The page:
Moog has acquired QuickSet International, a manufacturer of precision positioning systems and pan-and-tilt mechanisms. The products are used to position surveillance cameras, thermal imagers, sensors and communication antennas.
Navigance, a consortium of several security equipment manufacturers and service providers, has added features to its Safe system. Now available are a written security manual from Aircraftsman; an online real-time weather product from Weather Decision Technologies that can forecast hail and lightning; and a large-screen interactive electronic “white board” from Cleveland Corporate Services.
Powered by quiet motors and armed with conventional and infrared cameras and other specialized sensors, unmanned aerial vehicles (UAVs) are becoming more and more attractive to law-enforcement agencies. Not surprisingly, both the FBI and the Office of Homeland Security are investigating how they might use UAVs for covert surveillance of suspected criminal or terrorist activity in the U.S., by night and day and in all-weather conditions.
Plano, Texas Police threatened to close the airspace over future news events after helicopters from nearby television stations disrupted their attempts to end an armed, 12-hour standoff in March. Police said noise from orbiting television stations’ news helicopters hampered tactical officers’ ability to communicate with the suspect.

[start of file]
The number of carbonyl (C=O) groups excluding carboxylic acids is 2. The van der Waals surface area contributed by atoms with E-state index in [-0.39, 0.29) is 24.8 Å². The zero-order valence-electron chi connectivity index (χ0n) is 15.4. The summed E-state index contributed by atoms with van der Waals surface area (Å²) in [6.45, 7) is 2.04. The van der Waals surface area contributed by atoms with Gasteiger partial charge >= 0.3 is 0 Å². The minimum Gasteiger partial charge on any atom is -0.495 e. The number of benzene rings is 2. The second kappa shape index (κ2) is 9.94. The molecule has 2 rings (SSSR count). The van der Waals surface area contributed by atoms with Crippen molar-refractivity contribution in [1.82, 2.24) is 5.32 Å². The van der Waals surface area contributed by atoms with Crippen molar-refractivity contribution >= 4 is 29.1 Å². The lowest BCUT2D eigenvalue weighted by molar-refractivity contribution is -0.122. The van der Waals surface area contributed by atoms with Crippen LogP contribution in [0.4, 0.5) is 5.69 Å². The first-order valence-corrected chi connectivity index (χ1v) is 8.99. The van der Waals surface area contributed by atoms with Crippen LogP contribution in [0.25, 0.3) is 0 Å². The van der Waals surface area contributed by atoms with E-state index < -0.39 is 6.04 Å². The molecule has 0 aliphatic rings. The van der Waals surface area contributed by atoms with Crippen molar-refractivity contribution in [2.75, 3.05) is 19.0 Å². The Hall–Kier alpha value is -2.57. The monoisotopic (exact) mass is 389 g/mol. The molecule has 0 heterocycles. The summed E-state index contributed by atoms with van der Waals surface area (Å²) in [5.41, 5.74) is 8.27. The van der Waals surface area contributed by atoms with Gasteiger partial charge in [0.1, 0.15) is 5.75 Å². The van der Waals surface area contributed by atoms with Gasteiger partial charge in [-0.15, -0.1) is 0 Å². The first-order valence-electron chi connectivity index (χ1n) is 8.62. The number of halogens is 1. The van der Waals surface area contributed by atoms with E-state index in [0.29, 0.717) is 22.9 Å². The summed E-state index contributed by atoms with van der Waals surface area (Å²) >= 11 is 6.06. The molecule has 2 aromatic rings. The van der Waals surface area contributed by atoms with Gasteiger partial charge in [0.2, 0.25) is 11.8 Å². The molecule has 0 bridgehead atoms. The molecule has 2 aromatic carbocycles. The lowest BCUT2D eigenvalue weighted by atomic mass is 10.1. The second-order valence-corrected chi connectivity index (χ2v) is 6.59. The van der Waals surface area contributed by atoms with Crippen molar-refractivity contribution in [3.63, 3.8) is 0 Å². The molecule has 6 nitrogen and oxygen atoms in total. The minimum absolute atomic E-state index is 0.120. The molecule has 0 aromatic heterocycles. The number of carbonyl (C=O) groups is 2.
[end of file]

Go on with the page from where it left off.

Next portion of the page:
China’s Air Traffic Management Bureau has selected Sensis to deploy automatic dependent surveillance-broadcast (ADS-B) equipment at two airports in central China. The ground sites at Chengdu Shuangliu International and Jiuzhai Huanglong Airports will mark the country’s first formal trial of 1090 ADS-B technology for use by commercial aircraft. China eventually plans to roll out a nationwide network of ADS-B sites.
The U.S. Department of Justice (DOJ) last month published its long-awaited rule that establishes the process for undergoing comprehensive background checks by aliens seeking first-time flight training in aircraft with mtow of more than 12,500 pounds. The Aviation and Transportation Security Act (ATSA), signed into law on Nov. 19, 2001, mandated background checks on aliens seeking flight training in large aircraft.
New York City has been granted $9.8 million in federal funds to buy and equip a hybrid “super-copter” equipped for response to a variety of emergency situations but specifically terrorist attacks. Making the announcement, U.S.
Security comes from a combination of policy, procedure and technology–nuts and bolts. All three have received their fair share of attention since September 11, but the demand for security hardware is the most tangible manifestation of how aviation has changed. Pre-existing examples of technology–from sophisticated electronic surveillance systems to simple wheel locks–have been improved.
The National Air Transportation Association (NATA) is offering FAA-approved employee-background verification for FBOs and other airport service businesses. NATA president James Coyne said, “The first line of defense against improper tampering with aircraft is knowing who has access to the airplane, on the ramp, in the hangar or in the shop.
All airport workers with access to airplanes and secure areas have been ordered to submit to new criminal background checks. Employers will also be asked to assist authorities in new criminal background checks of “flight-safety sensitive” personnel. The FAA is requiring the revalidation of all airport IDs to make sure they are current, genuine and correspond to the person carrying them.